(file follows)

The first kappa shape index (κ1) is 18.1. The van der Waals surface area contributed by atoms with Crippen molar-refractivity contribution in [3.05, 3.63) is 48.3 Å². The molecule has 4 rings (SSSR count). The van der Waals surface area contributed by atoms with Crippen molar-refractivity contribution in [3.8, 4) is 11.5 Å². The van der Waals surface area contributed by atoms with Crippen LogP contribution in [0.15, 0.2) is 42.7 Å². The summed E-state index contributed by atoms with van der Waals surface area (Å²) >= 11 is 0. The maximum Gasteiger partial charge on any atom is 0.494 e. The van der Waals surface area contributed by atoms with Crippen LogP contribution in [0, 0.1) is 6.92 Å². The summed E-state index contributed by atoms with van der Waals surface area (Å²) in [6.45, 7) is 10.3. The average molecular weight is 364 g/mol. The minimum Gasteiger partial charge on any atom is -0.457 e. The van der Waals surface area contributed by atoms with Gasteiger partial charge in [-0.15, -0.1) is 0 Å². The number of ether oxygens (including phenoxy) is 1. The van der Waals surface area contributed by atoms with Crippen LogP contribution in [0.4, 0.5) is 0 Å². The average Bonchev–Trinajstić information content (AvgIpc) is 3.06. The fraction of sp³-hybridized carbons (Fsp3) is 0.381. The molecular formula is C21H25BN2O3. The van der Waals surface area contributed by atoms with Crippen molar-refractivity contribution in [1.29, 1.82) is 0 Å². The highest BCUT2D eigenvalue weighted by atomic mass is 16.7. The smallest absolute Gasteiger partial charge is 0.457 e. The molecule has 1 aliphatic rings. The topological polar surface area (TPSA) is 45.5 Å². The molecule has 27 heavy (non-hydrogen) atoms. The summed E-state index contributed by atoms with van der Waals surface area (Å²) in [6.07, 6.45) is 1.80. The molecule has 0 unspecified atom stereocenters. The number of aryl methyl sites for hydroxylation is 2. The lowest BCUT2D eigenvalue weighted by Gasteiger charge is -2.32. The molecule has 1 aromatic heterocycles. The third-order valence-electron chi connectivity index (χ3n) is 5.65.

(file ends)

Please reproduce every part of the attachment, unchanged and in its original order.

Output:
The first kappa shape index (κ1) is 18.1. The van der Waals surface area contributed by atoms with Crippen molar-refractivity contribution in [3.05, 3.63) is 48.3 Å². The molecule has 4 rings (SSSR count). The van der Waals surface area contributed by atoms with Crippen molar-refractivity contribution in [3.8, 4) is 11.5 Å². The van der Waals surface area contributed by atoms with Crippen LogP contribution in [0.15, 0.2) is 42.7 Å². The summed E-state index contributed by atoms with van der Waals surface area (Å²) >= 11 is 0. The maximum Gasteiger partial charge on any atom is 0.494 e. The van der Waals surface area contributed by atoms with Crippen LogP contribution in [0, 0.1) is 6.92 Å². The summed E-state index contributed by atoms with van der Waals surface area (Å²) in [6.45, 7) is 10.3. The average molecular weight is 364 g/mol. The minimum Gasteiger partial charge on any atom is -0.457 e. The van der Waals surface area contributed by atoms with Gasteiger partial charge in [-0.15, -0.1) is 0 Å². The number of ether oxygens (including phenoxy) is 1. The van der Waals surface area contributed by atoms with Crippen LogP contribution in [0.4, 0.5) is 0 Å². The average Bonchev–Trinajstić information content (AvgIpc) is 3.06. The fraction of sp³-hybridized carbons (Fsp3) is 0.381. The molecular formula is C21H25BN2O3. The van der Waals surface area contributed by atoms with Crippen molar-refractivity contribution in [1.29, 1.82) is 0 Å². The highest BCUT2D eigenvalue weighted by atomic mass is 16.7. The smallest absolute Gasteiger partial charge is 0.457 e. The molecule has 1 aliphatic rings. The topological polar surface area (TPSA) is 45.5 Å². The molecule has 27 heavy (non-hydrogen) atoms. The summed E-state index contributed by atoms with van der Waals surface area (Å²) in [6.07, 6.45) is 1.80. The molecule has 0 unspecified atom stereocenters. The number of aryl methyl sites for hydroxylation is 2. The lowest BCUT2D eigenvalue weighted by Gasteiger charge is -2.32. The molecule has 1 aromatic heterocycles. The third-order valence-electron chi connectivity index (χ3n) is 5.65.